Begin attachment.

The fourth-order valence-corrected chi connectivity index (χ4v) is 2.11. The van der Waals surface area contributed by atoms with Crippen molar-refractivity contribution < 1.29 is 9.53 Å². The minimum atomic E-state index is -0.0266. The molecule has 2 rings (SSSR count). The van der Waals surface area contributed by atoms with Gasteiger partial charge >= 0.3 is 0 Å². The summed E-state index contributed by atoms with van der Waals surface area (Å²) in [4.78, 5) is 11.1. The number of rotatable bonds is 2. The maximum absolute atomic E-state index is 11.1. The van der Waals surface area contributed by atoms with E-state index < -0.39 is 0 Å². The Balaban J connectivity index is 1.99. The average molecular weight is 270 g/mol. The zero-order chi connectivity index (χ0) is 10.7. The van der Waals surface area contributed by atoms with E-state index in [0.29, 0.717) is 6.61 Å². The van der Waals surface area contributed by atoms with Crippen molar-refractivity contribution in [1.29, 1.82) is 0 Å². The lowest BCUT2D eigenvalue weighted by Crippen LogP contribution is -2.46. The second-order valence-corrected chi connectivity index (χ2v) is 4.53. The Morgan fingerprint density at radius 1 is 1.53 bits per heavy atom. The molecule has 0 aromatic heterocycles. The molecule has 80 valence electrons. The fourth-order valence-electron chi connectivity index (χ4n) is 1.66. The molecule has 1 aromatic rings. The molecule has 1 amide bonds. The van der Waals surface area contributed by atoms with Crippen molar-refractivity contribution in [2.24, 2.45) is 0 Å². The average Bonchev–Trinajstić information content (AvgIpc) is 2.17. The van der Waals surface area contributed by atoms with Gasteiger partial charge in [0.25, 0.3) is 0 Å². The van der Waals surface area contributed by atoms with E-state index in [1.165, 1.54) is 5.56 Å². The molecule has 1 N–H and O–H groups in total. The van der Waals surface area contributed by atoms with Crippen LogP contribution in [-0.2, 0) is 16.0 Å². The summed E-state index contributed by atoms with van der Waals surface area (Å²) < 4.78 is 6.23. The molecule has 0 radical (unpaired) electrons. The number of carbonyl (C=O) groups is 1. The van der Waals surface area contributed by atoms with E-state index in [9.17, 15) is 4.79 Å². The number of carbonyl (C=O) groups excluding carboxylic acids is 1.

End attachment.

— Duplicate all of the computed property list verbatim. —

The fourth-order valence-corrected chi connectivity index (χ4v) is 2.11. The van der Waals surface area contributed by atoms with Crippen molar-refractivity contribution < 1.29 is 9.53 Å². The minimum atomic E-state index is -0.0266. The molecule has 2 rings (SSSR count). The van der Waals surface area contributed by atoms with Gasteiger partial charge >= 0.3 is 0 Å². The summed E-state index contributed by atoms with van der Waals surface area (Å²) in [4.78, 5) is 11.1. The number of rotatable bonds is 2. The maximum absolute atomic E-state index is 11.1. The van der Waals surface area contributed by atoms with E-state index < -0.39 is 0 Å². The Balaban J connectivity index is 1.99. The average molecular weight is 270 g/mol. The zero-order chi connectivity index (χ0) is 10.7. The van der Waals surface area contributed by atoms with E-state index in [0.29, 0.717) is 6.61 Å². The van der Waals surface area contributed by atoms with Crippen molar-refractivity contribution in [1.29, 1.82) is 0 Å². The lowest BCUT2D eigenvalue weighted by Crippen LogP contribution is -2.46. The second-order valence-corrected chi connectivity index (χ2v) is 4.53. The Morgan fingerprint density at radius 1 is 1.53 bits per heavy atom. The molecule has 0 aromatic heterocycles. The molecule has 80 valence electrons. The fourth-order valence-electron chi connectivity index (χ4n) is 1.66. The molecule has 1 aromatic rings. The molecule has 1 amide bonds. The van der Waals surface area contributed by atoms with Crippen molar-refractivity contribution in [2.24, 2.45) is 0 Å². The average Bonchev–Trinajstić information content (AvgIpc) is 2.17. The van der Waals surface area contributed by atoms with Gasteiger partial charge in [0.25, 0.3) is 0 Å². The van der Waals surface area contributed by atoms with E-state index in [1.165, 1.54) is 5.56 Å². The molecule has 1 N–H and O–H groups in total. The van der Waals surface area contributed by atoms with Crippen LogP contribution in [-0.2, 0) is 16.0 Å². The summed E-state index contributed by atoms with van der Waals surface area (Å²) < 4.78 is 6.23. The molecule has 0 radical (unpaired) electrons. The number of carbonyl (C=O) groups is 1. The van der Waals surface area contributed by atoms with E-state index in [9.17, 15) is 4.79 Å². The number of carbonyl (C=O) groups excluding carboxylic acids is 1.